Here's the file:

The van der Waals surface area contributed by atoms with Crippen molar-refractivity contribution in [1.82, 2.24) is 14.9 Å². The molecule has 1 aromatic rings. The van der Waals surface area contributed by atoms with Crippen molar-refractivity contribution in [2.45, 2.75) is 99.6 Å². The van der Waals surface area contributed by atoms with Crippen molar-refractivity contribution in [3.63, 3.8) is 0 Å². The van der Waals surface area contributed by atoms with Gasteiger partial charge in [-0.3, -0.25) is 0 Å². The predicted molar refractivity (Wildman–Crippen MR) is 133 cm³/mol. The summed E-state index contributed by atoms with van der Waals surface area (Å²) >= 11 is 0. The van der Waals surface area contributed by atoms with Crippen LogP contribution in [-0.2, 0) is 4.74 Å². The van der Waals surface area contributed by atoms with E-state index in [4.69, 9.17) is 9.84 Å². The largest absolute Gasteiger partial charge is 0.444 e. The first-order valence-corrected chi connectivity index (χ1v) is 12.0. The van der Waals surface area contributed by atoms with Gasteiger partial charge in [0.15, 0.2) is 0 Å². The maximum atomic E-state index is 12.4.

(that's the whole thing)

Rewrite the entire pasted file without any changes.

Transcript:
The van der Waals surface area contributed by atoms with Crippen molar-refractivity contribution in [1.82, 2.24) is 14.9 Å². The molecule has 1 aromatic rings. The van der Waals surface area contributed by atoms with Crippen molar-refractivity contribution in [2.45, 2.75) is 99.6 Å². The van der Waals surface area contributed by atoms with Crippen molar-refractivity contribution in [3.63, 3.8) is 0 Å². The van der Waals surface area contributed by atoms with Gasteiger partial charge in [-0.3, -0.25) is 0 Å². The predicted molar refractivity (Wildman–Crippen MR) is 133 cm³/mol. The summed E-state index contributed by atoms with van der Waals surface area (Å²) >= 11 is 0. The van der Waals surface area contributed by atoms with Crippen LogP contribution in [-0.2, 0) is 4.74 Å². The van der Waals surface area contributed by atoms with E-state index in [4.69, 9.17) is 9.84 Å². The largest absolute Gasteiger partial charge is 0.444 e. The first-order valence-corrected chi connectivity index (χ1v) is 12.0. The van der Waals surface area contributed by atoms with Gasteiger partial charge in [0.15, 0.2) is 0 Å². The maximum atomic E-state index is 12.4.